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How many TVs, cell phones, or computers have you had over the course of your life? With the emergence of new technologies and the Fourth Industrial Revolution, everyone uses electronic devices, which eventually break, become obsolete, or fall out of popularity. This phenomenon is called planned obsolescence.

Upgrading to a new product every certain amount of time implies an increase in the consumption of limited resources, as well as an increase in our generation of waste. In this context, the idea of circular economy principle, based on the reduction of our consumption of raw materials and reusing waste, can offer a more sustainable and eco-friendly way of consumption.

What is planned obsolescence?

Planned obsolescence is when a product is manufactured by planning its useful life; in other words, purposefully establishing a time in which it will artificially stop working correctly, needing to be repaired or replaced.

Taking as an example the famous anecdote of the light bulb that has been shining for more than 100 years at the Livermore-Pleasanton Fire Station in California, perceived obsolescence is based on the idea that if all the light bulbs that we buy last over 100 years, manufacturers would have no buyers, and the industry would go bankrupt without any light bulbs available to meet new needs. Therefore, selling light bulbs with a planned useful life means that more bulbs have to be purchased while maintaining a viable supply-demand trade-off. 

This is the idea that real estate broker Bernard London suggested in 1932 in the report, “Ending the depression through planned obsolescence,” with the aim of preventing an economic crisis like the 1929 crash.

The term planned obsolescence is closely related to the life cycle of a product (development - introduction/launch - growth - maturity - decline). For different reasons, there comes a time when customers stop consuming an item because a new product replaces it.

Types of planned obsolescence

There are different types of planned obsolescence:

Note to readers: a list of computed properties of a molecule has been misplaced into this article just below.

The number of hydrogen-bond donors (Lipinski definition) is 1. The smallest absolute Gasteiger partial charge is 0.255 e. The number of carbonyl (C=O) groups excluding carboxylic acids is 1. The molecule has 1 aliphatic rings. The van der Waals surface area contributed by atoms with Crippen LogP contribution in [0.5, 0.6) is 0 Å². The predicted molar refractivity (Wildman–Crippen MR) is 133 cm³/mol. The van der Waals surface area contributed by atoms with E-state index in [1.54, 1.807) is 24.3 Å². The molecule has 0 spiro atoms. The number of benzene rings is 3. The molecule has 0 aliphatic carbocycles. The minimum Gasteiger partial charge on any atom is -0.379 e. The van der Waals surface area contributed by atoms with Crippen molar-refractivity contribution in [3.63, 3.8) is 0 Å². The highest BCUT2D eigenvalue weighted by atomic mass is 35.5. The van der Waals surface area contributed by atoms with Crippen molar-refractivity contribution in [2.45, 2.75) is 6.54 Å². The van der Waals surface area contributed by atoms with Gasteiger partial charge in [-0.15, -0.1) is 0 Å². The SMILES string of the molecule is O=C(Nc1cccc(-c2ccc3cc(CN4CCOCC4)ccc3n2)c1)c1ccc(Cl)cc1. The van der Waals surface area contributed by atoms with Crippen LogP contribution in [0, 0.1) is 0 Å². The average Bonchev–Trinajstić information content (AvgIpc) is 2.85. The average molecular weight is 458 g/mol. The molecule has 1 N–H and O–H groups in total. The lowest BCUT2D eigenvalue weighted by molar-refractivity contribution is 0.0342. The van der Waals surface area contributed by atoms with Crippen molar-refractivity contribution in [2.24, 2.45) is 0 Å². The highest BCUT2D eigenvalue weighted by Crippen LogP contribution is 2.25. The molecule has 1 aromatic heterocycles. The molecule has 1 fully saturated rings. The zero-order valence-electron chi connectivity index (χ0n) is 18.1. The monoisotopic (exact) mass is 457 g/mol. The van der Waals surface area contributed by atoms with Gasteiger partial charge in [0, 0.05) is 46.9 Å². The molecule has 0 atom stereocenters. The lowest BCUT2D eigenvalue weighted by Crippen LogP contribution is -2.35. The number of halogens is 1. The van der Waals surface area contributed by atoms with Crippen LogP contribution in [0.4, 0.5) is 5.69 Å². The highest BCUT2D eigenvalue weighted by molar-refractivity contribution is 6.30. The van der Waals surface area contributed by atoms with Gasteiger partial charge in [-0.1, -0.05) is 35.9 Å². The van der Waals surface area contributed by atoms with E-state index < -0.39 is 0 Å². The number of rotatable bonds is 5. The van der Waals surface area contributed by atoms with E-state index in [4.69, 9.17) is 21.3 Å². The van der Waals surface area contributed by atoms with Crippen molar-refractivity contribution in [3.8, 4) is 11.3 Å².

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  1. Planned obsolescence: The useful life of a product is planned so that it stops working after a certain number of uses.
  2. Indirect obsolescence: The damaged product doesn't have spare parts to repair it, so it's unusable. 
  3. Functional obsolescence: This occurs when a component fails, and the whole device stops working. 
  4. Incompatability obsolescence: In IT services, updates stop being released for the proper functioning of the product, and it becomes obsolete. 
  5. Psychological obsolescence: New models of the same category appear, so the product becomes "old-fashioned."
  6. Aesthetic obsolescence: When a product in good condition is replaced by another more modern one or with a more attractive design.
  7. Obsolescence by expiration: The life of a product is artificially reduced because of its preferrable expiration or consumption date although it can still be used or consumed.
  8. Environmental obsolescence: When abandoning a product in perfect condition for another that's promoted as more efficient or more eco-friendly is justified.

Examples of planned obsolescence

As we have seen, there are different types of planned obsolescence. Let's look at some examples below:

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Lack of spare parts

Some electronic products are designed in a way that a part can't be removed and repaired, so if it brakes the device is unusable.
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Technology is advancing faster and faster, so there comes a point in which there are no longer updates for our device. This means that we can't use some apps or programs that require an update, and the old ones become slow and unstable.

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Irreplaceable batteries

The majority of electronic equipment, such as cell phones or laptops, use batteries that are subject to wear-and-tear and sometimes can't be replaced. This means that the part can't be directly removed by the user, and its replacement by a technical service comes at a cost that often leads to considering the purchase of a new device.

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A new model appears on the market with an improved and more striking design, making the previous one obsolete.

How can we avoid the consequences of planned obsolescence?

Planned obsolescence allows us to maintain a sustainable industry, and therefore, ensure the availability of supply in the face of demand, but one of the main disadvantages is its environmental impact. Manufacturing and consuming a greater number of products doesn't just involve increasing water, energy, and natural resource consumption to get raw materials, but it also brings with it generating more waste.

Promoting a more sustainable and circular economic model, with ethical and responsible products and services, is an effective way of avoiding the consequences of planned obsolescence:

Repsol and planned obsolescence

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At Repsol, we have a Strategic Plan that will lead to an acceleration in the energy transition to successfully comply with our goal of net zero emissions by 2050. To achieve it, we are relying on four main pillars: energy efficiency, circular economy, renewable hydrogen, and capture and use of CO2.

We currently have more than 270 circular economy projects underway and more than 220 strategic partners, including organizations and institutions. A good example is our waste to chemicals Ecoplanta project in Tarragona, Catalonia. We are undertaking this project alongside the companies Enerkem, leader in clean technology, and Agbar, specialist in water and waste management.